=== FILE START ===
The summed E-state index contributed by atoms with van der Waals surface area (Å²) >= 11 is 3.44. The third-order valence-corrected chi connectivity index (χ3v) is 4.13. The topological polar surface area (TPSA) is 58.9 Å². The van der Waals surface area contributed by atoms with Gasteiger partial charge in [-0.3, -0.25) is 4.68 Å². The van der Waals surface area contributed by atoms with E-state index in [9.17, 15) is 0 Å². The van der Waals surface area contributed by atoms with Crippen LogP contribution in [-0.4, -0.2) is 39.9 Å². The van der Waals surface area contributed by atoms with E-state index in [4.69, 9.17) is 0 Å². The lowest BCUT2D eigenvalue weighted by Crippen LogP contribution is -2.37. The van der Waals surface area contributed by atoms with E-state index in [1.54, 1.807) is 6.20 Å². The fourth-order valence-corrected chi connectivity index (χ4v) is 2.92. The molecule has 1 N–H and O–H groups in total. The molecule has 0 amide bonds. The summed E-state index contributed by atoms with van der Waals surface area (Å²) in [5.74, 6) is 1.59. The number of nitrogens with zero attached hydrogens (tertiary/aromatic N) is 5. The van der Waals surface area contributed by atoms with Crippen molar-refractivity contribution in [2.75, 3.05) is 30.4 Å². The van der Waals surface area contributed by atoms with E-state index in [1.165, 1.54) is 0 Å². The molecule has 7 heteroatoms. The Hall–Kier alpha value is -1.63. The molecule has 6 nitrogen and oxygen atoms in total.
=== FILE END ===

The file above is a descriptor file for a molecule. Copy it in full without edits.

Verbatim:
The summed E-state index contributed by atoms with van der Waals surface area (Å²) >= 11 is 3.44. The third-order valence-corrected chi connectivity index (χ3v) is 4.13. The topological polar surface area (TPSA) is 58.9 Å². The van der Waals surface area contributed by atoms with Gasteiger partial charge in [-0.3, -0.25) is 4.68 Å². The van der Waals surface area contributed by atoms with E-state index in [9.17, 15) is 0 Å². The van der Waals surface area contributed by atoms with Crippen LogP contribution in [-0.4, -0.2) is 39.9 Å². The van der Waals surface area contributed by atoms with E-state index in [4.69, 9.17) is 0 Å². The lowest BCUT2D eigenvalue weighted by Crippen LogP contribution is -2.37. The van der Waals surface area contributed by atoms with E-state index in [1.54, 1.807) is 6.20 Å². The fourth-order valence-corrected chi connectivity index (χ4v) is 2.92. The molecule has 1 N–H and O–H groups in total. The molecule has 0 amide bonds. The summed E-state index contributed by atoms with van der Waals surface area (Å²) in [5.74, 6) is 1.59. The number of nitrogens with zero attached hydrogens (tertiary/aromatic N) is 5. The van der Waals surface area contributed by atoms with Crippen molar-refractivity contribution in [2.75, 3.05) is 30.4 Å². The van der Waals surface area contributed by atoms with E-state index in [1.165, 1.54) is 0 Å². The molecule has 7 heteroatoms. The Hall–Kier alpha value is -1.63. The molecule has 6 nitrogen and oxygen atoms in total.